PG Phriday: Getting It Sorted

When it comes to reordering the items in a list, databases have long had a kind of Faustian Bargain to accomplish the task. Nobody really liked any of the more common solutions, least of all the poor database tasked with serving up the inevitable resulting hack.

Postgres is no different in this regard. Consider a list_item table like this, demonstrating five items in a to-do list:

  id   | list_id | item_name  | sort_order 
     1 |       1 | Gotta do 1 |          1
     2 |       1 | Gotta do 2 |          2
     3 |       1 | Gotta do 3 |          3
     4 |       1 | Gotta do 4 |          4
     5 |       1 | Gotta do 5 |          5

Adding an item to the end of the list is trivial. But what if we want to add one to the top? Or the middle? Well that changes everything for the worse! One of the best analyses I’ve seen for this problem came from Joe Nelson in his post on User-defined Order in SQL. It’s a fantastic treatise on the problem, and he proposes a lot of awesome workarounds.

And I hate every last one of them. All of those elegant numeric solutions are as beautiful as they are terrible. It all comes down to the fact our solution must rely on some kind of extension, mathematical approximation, or other imprecise approach. This is Postgres! We shouldn’t have to rely on that kind of thing here!

So what can we do instead? I can’t remember where I saw this, or if I came up with the idea myself, but it’s the true solution to this particular SQL wart. The insight here is that item order should not be an attribute of the item itself, but of the list. Tying item order to other items in the list breaks a fundamental rule of data normalization, as each tuple is now intrinsically linked to other tuples. In theory, we can just use an item attribute such as order_position, but in practice, we must derive and assign, and possibly reorder other items to fill that attribute.

If we change our perspective such that item order is now an attribute of the containing list, things change substantially. Consider these tables:

CREATE TABLE todo_list (
  list_name   TEXT NOT NULL,
  item_order  INT[] NULL

CREATE INDEX idx_todo_list_name ON todo_list (list_name);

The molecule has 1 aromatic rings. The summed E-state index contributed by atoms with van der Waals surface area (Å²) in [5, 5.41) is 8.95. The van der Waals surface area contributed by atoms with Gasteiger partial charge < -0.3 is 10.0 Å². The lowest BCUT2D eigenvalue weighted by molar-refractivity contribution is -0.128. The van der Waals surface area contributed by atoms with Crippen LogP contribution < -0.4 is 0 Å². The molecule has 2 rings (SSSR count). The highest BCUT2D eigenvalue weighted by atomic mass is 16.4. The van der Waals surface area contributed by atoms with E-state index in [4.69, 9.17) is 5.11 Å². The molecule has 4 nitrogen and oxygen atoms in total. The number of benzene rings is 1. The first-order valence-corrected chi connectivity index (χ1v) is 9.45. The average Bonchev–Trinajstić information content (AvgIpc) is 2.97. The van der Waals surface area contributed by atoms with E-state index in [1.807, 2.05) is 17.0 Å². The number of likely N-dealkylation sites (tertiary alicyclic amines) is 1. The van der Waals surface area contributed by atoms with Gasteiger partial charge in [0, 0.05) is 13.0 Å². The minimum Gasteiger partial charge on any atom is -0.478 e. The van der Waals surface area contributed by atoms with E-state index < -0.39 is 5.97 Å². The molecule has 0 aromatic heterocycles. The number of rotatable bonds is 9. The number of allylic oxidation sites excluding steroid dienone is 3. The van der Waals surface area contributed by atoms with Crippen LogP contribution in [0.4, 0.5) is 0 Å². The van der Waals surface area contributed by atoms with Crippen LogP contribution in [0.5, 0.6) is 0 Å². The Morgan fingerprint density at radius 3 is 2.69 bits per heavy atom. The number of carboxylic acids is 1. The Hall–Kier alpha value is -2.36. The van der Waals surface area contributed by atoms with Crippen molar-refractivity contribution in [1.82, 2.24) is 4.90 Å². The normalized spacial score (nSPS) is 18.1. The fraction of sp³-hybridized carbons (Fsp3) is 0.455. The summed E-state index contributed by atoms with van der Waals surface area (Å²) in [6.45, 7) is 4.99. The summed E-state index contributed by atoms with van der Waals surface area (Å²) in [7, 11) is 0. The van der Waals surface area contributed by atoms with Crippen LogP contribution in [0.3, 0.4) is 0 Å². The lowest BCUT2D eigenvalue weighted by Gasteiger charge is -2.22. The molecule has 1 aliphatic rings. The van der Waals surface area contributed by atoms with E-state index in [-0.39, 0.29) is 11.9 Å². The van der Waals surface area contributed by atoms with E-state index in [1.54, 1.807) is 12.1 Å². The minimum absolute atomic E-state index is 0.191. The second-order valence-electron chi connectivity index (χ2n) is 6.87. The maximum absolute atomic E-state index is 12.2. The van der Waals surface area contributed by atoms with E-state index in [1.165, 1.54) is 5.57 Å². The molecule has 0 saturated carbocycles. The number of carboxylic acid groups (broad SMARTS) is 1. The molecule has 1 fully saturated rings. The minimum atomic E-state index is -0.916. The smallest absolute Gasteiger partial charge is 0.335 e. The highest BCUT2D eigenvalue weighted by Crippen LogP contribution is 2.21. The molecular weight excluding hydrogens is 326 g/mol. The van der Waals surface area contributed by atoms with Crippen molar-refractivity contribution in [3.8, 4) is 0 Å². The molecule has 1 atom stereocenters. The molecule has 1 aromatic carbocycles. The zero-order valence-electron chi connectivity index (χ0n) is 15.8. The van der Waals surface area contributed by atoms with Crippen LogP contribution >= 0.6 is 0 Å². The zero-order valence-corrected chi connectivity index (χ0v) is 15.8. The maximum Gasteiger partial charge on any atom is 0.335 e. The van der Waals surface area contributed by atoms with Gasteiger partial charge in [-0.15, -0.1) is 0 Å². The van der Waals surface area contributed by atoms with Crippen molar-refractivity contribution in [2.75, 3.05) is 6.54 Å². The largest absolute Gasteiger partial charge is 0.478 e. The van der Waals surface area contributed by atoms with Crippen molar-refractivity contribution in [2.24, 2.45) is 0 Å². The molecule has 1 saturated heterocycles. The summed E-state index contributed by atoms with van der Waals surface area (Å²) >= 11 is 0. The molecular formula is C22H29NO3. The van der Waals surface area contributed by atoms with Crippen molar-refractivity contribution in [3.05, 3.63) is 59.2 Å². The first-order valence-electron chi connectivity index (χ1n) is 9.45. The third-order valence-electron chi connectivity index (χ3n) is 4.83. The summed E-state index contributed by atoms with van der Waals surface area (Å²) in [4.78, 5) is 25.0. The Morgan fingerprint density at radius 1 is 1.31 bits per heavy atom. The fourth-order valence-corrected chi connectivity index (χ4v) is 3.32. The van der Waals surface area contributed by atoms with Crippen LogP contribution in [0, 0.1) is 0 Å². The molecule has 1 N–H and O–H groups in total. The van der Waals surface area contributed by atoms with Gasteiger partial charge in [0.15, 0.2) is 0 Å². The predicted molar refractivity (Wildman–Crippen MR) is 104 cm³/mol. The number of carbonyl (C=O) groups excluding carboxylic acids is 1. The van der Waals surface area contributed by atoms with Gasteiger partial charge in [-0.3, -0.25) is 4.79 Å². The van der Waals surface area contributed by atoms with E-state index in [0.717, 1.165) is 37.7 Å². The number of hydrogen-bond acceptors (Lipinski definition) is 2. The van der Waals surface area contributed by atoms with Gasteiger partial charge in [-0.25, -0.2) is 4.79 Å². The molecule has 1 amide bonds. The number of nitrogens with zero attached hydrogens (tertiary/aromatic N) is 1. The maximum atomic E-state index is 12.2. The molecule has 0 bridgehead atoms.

CREATE TABLE todo_list_item (
  item_name   TEXT NOT NULL

There’s nothing particularly innovative here; it’s just a list table, and the items held in that list. But note the item_order column shown as an array. That’s going to be the key to our solution. It’s declared as an array of integers for this example, to represent the IDs of the list items in the order in which they should appear.

Technically that’s all we need. The code could theoretically maintain that array from this point on, and we’re done. But this is Postgres, and as such, there’s so much more we can do!

First things first, let’s create a trigger to capture all item inserts and deletes and plug those values into the array for the corresponding list. This should ensure that the default order is identical to the item insert order. This also keeps the array in sync in case we delete items later.

CREATE OR REPLACE FUNCTION f_mutate_list_item()
    UPDATE todo_list
       SET item_order = array_append(item_order,
     WHERE id = NEW.list_id;
    UPDATE todo_list
       SET item_order = array_append(item_order,
     WHERE id = OLD.list_id;
$$ LANGUAGE plpgsql;

CREATE TRIGGER t_update_list_item_order
    ON todo_list_item
   FOR EACH ROW EXECUTE FUNCTION f_mutate_list_item();

One trigger is all it takes, and now every list has a default sort order for all of its items. Can you see where this is going? If not, don’t feel bad, because the end result here depends on two features not reflected in every database engine.

Next, let’s populate the tables with a basic subset of data. 1000 lists with five items each should do it:

INSERT INTO todo_list (list_name)
SELECT 'List ' || id FROM generate_series(1, 1000) a(id);

INSERT INTO todo_list_item (list_id, item_name)
SELECT, 'Gotta do ' ||
  FROM generate_series(1, 1000) a(id),
       generate_series(1, 5) b(id);

Now we need to pick on one list in particular. Let’s use List #421.

SELECT * FROM todo_list WHERE id = 421;

 id  | list_name |        item_order         
 421 | List 421  | {421,1421,2421,3421,4421}